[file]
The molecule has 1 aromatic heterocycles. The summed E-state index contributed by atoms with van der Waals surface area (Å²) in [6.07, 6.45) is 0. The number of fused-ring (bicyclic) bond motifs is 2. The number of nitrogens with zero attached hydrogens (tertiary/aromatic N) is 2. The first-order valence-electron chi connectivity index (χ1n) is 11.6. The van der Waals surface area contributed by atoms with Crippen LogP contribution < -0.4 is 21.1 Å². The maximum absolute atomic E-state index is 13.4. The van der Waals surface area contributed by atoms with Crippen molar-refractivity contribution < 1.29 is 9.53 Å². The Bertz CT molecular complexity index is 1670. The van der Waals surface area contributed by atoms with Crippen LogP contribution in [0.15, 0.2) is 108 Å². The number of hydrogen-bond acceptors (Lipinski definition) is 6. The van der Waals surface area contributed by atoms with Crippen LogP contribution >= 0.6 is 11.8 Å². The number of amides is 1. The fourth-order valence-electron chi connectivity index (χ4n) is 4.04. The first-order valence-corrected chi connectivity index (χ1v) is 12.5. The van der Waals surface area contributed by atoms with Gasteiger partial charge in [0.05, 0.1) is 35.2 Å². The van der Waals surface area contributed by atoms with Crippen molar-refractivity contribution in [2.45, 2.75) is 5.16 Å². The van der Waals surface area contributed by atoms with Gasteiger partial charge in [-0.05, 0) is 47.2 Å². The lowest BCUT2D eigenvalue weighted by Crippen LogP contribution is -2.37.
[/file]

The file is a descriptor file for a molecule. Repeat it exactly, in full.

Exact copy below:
The molecule has 1 aromatic heterocycles. The summed E-state index contributed by atoms with van der Waals surface area (Å²) in [6.07, 6.45) is 0. The number of fused-ring (bicyclic) bond motifs is 2. The number of nitrogens with zero attached hydrogens (tertiary/aromatic N) is 2. The first-order valence-electron chi connectivity index (χ1n) is 11.6. The van der Waals surface area contributed by atoms with Crippen LogP contribution < -0.4 is 21.1 Å². The maximum absolute atomic E-state index is 13.4. The van der Waals surface area contributed by atoms with Crippen molar-refractivity contribution < 1.29 is 9.53 Å². The Bertz CT molecular complexity index is 1670. The van der Waals surface area contributed by atoms with Crippen LogP contribution in [0.15, 0.2) is 108 Å². The number of hydrogen-bond acceptors (Lipinski definition) is 6. The van der Waals surface area contributed by atoms with Crippen LogP contribution >= 0.6 is 11.8 Å². The number of amides is 1. The fourth-order valence-electron chi connectivity index (χ4n) is 4.04. The first-order valence-corrected chi connectivity index (χ1v) is 12.5. The van der Waals surface area contributed by atoms with Gasteiger partial charge in [0.05, 0.1) is 35.2 Å². The van der Waals surface area contributed by atoms with Crippen molar-refractivity contribution in [2.45, 2.75) is 5.16 Å². The van der Waals surface area contributed by atoms with Gasteiger partial charge in [-0.05, 0) is 47.2 Å². The lowest BCUT2D eigenvalue weighted by Crippen LogP contribution is -2.37.